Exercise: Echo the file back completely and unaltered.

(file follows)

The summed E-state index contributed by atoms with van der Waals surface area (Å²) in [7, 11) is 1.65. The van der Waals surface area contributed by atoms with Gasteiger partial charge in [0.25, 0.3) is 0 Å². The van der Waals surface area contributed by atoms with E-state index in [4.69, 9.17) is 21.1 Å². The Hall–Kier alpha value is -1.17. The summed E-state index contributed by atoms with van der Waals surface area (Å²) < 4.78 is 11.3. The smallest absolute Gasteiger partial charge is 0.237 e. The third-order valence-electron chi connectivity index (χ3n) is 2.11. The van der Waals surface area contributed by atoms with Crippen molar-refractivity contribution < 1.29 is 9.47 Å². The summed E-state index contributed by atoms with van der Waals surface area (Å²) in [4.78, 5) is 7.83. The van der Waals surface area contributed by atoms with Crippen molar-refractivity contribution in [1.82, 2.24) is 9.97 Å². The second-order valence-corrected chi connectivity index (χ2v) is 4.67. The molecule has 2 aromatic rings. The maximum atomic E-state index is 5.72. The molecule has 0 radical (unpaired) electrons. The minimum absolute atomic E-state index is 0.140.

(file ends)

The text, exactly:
The summed E-state index contributed by atoms with van der Waals surface area (Å²) in [7, 11) is 1.65. The van der Waals surface area contributed by atoms with Gasteiger partial charge in [0.25, 0.3) is 0 Å². The van der Waals surface area contributed by atoms with E-state index in [4.69, 9.17) is 21.1 Å². The Hall–Kier alpha value is -1.17. The summed E-state index contributed by atoms with van der Waals surface area (Å²) < 4.78 is 11.3. The smallest absolute Gasteiger partial charge is 0.237 e. The third-order valence-electron chi connectivity index (χ3n) is 2.11. The van der Waals surface area contributed by atoms with Crippen molar-refractivity contribution < 1.29 is 9.47 Å². The summed E-state index contributed by atoms with van der Waals surface area (Å²) in [4.78, 5) is 7.83. The van der Waals surface area contributed by atoms with Crippen molar-refractivity contribution in [1.82, 2.24) is 9.97 Å². The second-order valence-corrected chi connectivity index (χ2v) is 4.67. The molecule has 2 aromatic rings. The maximum atomic E-state index is 5.72. The molecule has 0 radical (unpaired) electrons. The minimum absolute atomic E-state index is 0.140.